Interpretations of Slavery: Fogel and Engerman

 







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Emily Dixon

Fogel and Engerman

Robert Fogel and Stanley Engerman, two historians of the later twentieth century, interpreted the issue of slavery, in slavery’s defense. In their Time on the Cross: The Economics of American Negro Slavery, they used quantitative methods to show that the slaves were skilled and efficient workers, that the black family was both of vigorous health and of strength. They also felt that the institution of slavery was prosperous due to its rewards towards both slaves and their masters. Apparently, slave workers were better off than the Northern industrial workers, as some could rise up to managerial positions on their plantations, families usually did not have to separate, and the abuse was not harsh.

According to Fogel and Engerman, it may be that the most important technological advance (in relation to agriculture) after 1800 was in the realm of management over slave work. The organizational methods permitted these southern planters, or slaves, to capture the potential benefit of economies large scale production. Although upholding the efficient management systems was often successful, providing the systems were sometimes a main constraint on plantations, due to their optimal size.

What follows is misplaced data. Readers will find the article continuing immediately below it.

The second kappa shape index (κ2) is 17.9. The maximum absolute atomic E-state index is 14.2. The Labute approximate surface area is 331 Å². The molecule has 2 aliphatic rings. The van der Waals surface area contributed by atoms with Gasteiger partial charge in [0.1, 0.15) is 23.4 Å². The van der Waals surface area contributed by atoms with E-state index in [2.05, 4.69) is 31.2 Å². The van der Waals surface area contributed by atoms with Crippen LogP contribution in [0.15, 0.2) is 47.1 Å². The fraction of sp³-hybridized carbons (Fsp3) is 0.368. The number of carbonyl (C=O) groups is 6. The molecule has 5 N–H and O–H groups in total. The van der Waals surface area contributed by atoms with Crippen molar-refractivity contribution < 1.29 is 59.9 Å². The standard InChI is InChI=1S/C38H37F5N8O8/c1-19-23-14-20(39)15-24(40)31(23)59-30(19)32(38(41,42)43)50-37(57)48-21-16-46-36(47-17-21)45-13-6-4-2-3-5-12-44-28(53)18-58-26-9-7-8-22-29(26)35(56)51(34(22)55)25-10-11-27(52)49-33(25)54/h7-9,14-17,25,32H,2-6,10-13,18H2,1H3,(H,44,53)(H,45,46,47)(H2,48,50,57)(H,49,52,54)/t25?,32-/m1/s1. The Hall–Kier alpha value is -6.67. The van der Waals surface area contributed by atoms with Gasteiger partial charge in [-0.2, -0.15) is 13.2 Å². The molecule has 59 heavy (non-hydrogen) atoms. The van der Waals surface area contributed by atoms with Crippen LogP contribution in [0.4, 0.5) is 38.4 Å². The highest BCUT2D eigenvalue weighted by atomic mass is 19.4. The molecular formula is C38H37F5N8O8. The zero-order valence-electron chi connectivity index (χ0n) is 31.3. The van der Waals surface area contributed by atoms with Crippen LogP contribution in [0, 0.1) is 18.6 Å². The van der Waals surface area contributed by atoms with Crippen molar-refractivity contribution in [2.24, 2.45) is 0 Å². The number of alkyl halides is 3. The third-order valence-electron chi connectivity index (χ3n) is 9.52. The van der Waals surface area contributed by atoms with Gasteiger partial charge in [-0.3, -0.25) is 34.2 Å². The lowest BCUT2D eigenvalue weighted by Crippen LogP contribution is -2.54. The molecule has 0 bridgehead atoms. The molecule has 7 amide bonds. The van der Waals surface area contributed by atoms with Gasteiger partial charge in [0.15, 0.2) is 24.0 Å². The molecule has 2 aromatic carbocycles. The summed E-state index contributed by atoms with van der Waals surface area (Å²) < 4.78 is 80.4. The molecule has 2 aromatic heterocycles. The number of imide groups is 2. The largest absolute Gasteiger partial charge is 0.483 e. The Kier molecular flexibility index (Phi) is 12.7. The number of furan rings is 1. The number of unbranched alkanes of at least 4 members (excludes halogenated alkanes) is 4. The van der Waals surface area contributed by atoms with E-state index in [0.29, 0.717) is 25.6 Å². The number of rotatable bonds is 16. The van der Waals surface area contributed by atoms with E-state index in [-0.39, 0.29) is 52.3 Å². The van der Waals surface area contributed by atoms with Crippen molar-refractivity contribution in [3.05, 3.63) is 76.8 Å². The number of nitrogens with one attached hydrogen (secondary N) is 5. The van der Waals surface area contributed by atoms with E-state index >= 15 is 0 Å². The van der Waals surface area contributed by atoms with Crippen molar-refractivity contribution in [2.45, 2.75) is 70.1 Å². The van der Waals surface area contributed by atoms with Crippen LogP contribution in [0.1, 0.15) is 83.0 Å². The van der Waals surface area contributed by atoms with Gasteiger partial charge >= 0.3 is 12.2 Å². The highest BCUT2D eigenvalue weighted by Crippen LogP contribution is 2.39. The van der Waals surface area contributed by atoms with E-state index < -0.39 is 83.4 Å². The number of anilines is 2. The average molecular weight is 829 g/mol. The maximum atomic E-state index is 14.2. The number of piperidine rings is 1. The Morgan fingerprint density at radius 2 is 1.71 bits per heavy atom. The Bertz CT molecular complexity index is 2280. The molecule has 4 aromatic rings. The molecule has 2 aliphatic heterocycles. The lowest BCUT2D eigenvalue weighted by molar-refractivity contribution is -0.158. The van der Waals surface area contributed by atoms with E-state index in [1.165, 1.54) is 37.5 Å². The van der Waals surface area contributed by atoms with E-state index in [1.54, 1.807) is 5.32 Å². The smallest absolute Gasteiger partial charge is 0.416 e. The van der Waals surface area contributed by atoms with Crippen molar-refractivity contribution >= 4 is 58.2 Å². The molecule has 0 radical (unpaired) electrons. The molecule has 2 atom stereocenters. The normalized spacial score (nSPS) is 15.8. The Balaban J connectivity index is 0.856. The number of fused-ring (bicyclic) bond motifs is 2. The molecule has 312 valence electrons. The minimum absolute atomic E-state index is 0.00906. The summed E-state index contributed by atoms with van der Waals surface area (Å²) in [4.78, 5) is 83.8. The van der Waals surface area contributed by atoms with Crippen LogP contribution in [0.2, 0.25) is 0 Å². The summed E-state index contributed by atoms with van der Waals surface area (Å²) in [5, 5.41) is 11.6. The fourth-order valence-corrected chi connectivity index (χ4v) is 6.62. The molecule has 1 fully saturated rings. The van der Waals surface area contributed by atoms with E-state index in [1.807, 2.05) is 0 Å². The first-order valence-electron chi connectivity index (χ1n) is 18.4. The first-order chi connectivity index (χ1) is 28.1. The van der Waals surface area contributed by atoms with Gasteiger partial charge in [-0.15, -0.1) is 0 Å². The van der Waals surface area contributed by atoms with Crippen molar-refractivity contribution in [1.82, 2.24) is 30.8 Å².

The most gravity seemed in regard to the debate over labor management. It was a critical issue, as the economy rose or fell with it. There was no aspect of labor management that seemed too trivial for debate or consideration, whether they be issues of diet, marriage, housing, etc. Fogel and Engerman believed that no matter what differences were regarded to these issues, the majority had the same, ultimate objective of slave management. This was the creation of a highly disciplined, highly specialized, and well coordinated labor force. For example, when conducting field labor, gangs, or teams were formed where the interdependence of labor was crucial. Fogel and Engermen perceived these large scale operations on plantations as super efficiencies that were featured by "the organization of slaves into highly disciplined, interdependent teams capable of maintaining a steady and intense rhythm of work".